Pyrrole Synthesis: Pyrrole was first isolated from coal tar in 1834. It is an aromatic heterocycle having a weak aniline-like odor. It is a colorless volatile liquid that like aniline darkens by autoxidation. It has a boiling point of 129 to 131°C.
Pyrrole has three pairs of delocalized π electrons. Two of the pairs are shown as the bonds and the third pair is shown as a lone pair of nonbonding electrons on the nitrogen atom.
(1) Pyrrole is prepared industrially from furan by passing it over ammonia and steam and heated at 400°C in the presence of solid acid catalysts like SiO2 and Al2O3.
(2) Hantzsch Pyrrole synthesis: When α-halo ketone or aldehyde is reacted with a β-ketoester or β-chloromethane and a base like ammonia/primary amine, it gives pyrrole. The base functions both as a reactant and as a catalyst.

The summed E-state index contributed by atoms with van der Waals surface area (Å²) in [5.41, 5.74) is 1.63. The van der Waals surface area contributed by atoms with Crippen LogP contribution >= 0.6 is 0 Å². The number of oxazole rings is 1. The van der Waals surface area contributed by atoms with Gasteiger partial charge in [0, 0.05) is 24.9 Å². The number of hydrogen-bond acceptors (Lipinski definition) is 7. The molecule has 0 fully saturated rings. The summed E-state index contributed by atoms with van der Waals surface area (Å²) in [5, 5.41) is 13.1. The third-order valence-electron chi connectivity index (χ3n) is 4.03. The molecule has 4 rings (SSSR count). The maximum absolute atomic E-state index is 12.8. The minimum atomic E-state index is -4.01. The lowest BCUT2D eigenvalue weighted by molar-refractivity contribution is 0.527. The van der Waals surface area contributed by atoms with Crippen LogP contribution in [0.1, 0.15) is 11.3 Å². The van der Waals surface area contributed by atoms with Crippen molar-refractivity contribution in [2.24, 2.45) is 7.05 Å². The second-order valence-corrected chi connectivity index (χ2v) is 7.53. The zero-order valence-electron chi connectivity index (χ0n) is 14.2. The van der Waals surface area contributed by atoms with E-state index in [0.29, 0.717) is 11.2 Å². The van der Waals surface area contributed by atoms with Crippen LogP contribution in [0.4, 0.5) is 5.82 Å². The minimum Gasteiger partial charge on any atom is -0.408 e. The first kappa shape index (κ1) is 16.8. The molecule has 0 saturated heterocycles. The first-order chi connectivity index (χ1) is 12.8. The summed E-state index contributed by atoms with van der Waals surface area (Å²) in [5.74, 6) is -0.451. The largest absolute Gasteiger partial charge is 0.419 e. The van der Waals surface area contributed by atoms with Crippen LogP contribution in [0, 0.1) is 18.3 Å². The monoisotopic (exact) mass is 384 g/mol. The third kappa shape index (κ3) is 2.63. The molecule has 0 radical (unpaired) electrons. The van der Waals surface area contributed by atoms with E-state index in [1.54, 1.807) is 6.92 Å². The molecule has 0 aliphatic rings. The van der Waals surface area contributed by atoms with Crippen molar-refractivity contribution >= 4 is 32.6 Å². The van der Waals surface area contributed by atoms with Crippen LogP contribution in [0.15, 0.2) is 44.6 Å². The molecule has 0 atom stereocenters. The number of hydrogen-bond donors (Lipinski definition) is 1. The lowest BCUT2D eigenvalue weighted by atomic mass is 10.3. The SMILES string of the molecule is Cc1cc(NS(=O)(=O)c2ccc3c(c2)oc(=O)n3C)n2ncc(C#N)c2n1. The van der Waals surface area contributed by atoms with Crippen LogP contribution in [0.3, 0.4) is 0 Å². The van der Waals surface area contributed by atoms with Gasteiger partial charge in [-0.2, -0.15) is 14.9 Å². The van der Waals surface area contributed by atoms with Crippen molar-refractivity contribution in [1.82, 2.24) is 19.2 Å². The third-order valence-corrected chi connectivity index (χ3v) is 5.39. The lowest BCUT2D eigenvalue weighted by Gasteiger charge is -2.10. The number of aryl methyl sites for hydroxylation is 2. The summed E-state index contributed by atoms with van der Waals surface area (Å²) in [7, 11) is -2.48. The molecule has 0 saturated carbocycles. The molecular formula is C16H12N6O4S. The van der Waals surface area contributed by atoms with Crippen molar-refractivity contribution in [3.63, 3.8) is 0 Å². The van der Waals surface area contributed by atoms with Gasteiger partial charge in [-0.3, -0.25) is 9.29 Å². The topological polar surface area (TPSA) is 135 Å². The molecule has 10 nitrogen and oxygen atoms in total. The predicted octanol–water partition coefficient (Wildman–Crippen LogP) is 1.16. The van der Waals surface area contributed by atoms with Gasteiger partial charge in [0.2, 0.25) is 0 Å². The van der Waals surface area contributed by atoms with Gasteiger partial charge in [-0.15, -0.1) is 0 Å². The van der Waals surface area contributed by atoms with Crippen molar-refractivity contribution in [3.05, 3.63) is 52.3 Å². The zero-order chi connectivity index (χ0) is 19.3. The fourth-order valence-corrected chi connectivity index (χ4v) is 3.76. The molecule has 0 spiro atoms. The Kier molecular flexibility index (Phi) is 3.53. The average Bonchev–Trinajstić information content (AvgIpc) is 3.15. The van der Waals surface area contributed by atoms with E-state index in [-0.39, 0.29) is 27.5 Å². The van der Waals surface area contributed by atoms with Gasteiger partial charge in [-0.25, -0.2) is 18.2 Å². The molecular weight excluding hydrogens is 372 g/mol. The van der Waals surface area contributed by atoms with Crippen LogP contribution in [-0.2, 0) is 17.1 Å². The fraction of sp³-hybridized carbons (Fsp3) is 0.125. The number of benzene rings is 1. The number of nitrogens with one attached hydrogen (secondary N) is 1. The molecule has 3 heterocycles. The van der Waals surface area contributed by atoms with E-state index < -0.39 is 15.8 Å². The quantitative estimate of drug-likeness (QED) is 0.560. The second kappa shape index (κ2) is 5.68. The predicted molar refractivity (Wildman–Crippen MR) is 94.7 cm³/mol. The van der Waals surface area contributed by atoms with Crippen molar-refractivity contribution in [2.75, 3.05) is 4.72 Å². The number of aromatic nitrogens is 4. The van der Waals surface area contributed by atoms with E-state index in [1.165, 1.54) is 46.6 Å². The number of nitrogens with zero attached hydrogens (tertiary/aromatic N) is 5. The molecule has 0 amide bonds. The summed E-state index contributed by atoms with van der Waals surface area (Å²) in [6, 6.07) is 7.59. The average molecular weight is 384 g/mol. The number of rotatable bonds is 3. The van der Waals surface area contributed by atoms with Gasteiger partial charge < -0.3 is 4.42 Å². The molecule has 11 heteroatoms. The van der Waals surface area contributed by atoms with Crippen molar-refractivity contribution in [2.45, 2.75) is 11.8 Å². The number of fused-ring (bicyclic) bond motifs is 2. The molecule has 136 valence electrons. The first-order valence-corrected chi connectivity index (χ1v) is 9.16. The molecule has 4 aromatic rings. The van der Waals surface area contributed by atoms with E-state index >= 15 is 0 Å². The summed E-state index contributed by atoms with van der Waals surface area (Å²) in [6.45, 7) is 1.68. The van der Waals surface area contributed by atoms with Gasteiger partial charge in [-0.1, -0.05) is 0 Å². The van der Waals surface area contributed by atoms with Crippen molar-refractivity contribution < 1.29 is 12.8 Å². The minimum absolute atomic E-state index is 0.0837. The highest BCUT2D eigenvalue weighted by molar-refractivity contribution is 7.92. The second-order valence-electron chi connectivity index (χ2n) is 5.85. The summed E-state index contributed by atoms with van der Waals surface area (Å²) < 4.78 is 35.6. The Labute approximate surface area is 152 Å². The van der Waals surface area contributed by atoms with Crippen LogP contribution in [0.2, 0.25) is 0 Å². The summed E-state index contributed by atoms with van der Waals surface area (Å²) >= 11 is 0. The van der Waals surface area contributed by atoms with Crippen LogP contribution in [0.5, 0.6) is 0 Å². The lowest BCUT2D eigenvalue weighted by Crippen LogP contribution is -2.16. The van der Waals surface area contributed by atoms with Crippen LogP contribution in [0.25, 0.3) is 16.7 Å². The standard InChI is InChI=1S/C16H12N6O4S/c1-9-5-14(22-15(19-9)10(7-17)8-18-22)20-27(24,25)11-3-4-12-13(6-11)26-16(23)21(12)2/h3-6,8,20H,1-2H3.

(3) Knorr Synthesis: In this widely used method, α – amino ketone is condensed with another dicarbonyl compound containing an electron-withdrawing group α to a carbonyl group (i.e., activated methylene group) in the presence of acetic acid.
(4) Paal-Knorr Pyrrole Synthesis: It is a condensation reaction between a 1,4-dicarbonyl compound with ammonia or a primary amine to form a substituted pyrrole. Pyrrole itself is formed from succinaldehyde and ammonia.
(5) Barton-Zard Synthesis: Pyrrole is obtained when an isocyanoacetate reacts with a nitroalkene in a 1, 4 – addition, followed by cyclization and elimination of the nitro group.
(6) From the distillation of succinimide: Pyrrole is obtained by the distillation of succinimide with zinc dust.
(7) From acetylene and ammonia: Pyrrole is obtained by passing acetylene and ammonia through a red hot tube.
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